I was unsure of how the night would go, wondered who’d be there, questioned if I’d be capable of making small talk, after so many years.
So I did what I sometimes do when I am driving and thinking and wondering: I decided whatever song came on the radio next would be my metaphor for the evening. (I know this is weird but I just do it for sport, so stay with me).
Where was I headed? To my high school reunion.
What song came on the radio? Fifteen by Taylor Swift.
It made me laugh out loud.
Whether you like Swift or not, you have to admit that the lyrics to her song capture well the emotions of what it is like to be in high school. Just hearing it on the radio brought it all back. I remember…
On good days, I thought: I am so awesome, I can do anything, the world loves me and I love it back.
On bad days I thought: I am such a loser, no one likes me, no one ever will like me and I have way too much homework.
Add to this: school clubs, dances, romance, drama, homework, football games, yearbook, paper writing, friendships, and a whole lot of “I-like-you-but-you-like-her” scenarios and there you have it: High School. It’s a wonder anyone survives.
Ironically, before going to the event, I’d spent my afternoon researching for a creative essay I’m working on. The piece is set in the ‘80’s. To help me write, I pulled out old yearbooks, photos and journals from my high school years (I graduated in ’84). I was hoping to bring my memories of this time to the forefront, and spent a good hour reading through my journals. Guess what I discovered? I don’t know the girl who wrote them.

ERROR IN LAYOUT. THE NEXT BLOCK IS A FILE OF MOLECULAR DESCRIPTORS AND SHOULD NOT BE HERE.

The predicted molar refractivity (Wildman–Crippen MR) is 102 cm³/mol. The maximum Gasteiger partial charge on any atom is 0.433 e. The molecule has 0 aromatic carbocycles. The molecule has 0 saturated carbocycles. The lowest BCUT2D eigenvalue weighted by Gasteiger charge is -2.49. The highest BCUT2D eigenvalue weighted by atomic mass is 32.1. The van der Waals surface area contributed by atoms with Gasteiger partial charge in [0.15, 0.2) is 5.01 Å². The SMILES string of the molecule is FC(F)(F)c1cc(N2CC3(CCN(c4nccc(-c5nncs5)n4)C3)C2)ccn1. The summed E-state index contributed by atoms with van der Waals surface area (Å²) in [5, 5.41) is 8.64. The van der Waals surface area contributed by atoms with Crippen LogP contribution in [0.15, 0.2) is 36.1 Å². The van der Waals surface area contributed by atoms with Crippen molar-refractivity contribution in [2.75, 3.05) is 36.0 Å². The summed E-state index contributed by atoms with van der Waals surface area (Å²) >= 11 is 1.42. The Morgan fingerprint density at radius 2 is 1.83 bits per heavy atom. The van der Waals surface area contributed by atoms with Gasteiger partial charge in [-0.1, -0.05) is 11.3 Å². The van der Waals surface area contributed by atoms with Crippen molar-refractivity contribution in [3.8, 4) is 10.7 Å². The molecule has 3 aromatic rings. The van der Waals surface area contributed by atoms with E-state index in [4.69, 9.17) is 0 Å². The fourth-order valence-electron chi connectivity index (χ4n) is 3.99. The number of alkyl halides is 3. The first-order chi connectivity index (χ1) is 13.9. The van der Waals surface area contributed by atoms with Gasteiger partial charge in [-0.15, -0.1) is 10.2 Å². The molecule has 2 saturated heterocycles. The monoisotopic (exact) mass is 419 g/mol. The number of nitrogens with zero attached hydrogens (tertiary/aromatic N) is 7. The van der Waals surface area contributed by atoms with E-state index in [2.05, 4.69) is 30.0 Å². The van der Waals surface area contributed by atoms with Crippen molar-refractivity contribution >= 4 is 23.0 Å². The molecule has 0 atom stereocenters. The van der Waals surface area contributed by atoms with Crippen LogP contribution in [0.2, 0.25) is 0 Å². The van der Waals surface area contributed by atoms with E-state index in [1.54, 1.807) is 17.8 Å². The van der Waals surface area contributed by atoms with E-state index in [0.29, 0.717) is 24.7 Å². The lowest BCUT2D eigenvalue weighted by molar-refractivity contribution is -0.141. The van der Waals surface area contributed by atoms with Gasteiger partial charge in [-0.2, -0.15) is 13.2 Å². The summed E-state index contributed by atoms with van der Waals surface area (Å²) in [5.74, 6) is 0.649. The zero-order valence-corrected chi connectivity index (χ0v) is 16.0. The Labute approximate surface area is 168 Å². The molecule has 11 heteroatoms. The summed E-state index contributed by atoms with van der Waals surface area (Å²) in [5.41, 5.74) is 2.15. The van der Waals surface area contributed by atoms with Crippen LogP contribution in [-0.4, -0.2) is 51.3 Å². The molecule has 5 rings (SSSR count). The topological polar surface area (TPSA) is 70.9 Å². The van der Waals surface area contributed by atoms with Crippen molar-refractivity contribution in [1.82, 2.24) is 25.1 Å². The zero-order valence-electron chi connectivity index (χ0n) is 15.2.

*The girl who wrote these journals had a neat, billowy script unlike me, whose writing no one can ever read.
*The girl who wrote these journals was wise beyond her years but so also naïve. She had no idea who she was then or who she would become later.
*The girl who wrote these journals had so many good qualities but she was so busy putting herself down that she could not see them. She was also very self-involved, could often not see beyond herself and her feelings. She took much for granted.
*The girl who wrote these journals could never imagine herself 30 years later. If she’d gotten even just a small glimpse of the future, maybe it all would have been easier. Or perhaps, she needed to go through all that just to get where she is today.
The reunion was fun. I saw old friends, caught up on what people are doing these days and laughed over a few stories I’d long forgotten about. On the surface I find most people, at their core anyway, are the same. It’s comforting. But it all makes me wonder; if I don’t know the girl who wrote these journals, did they?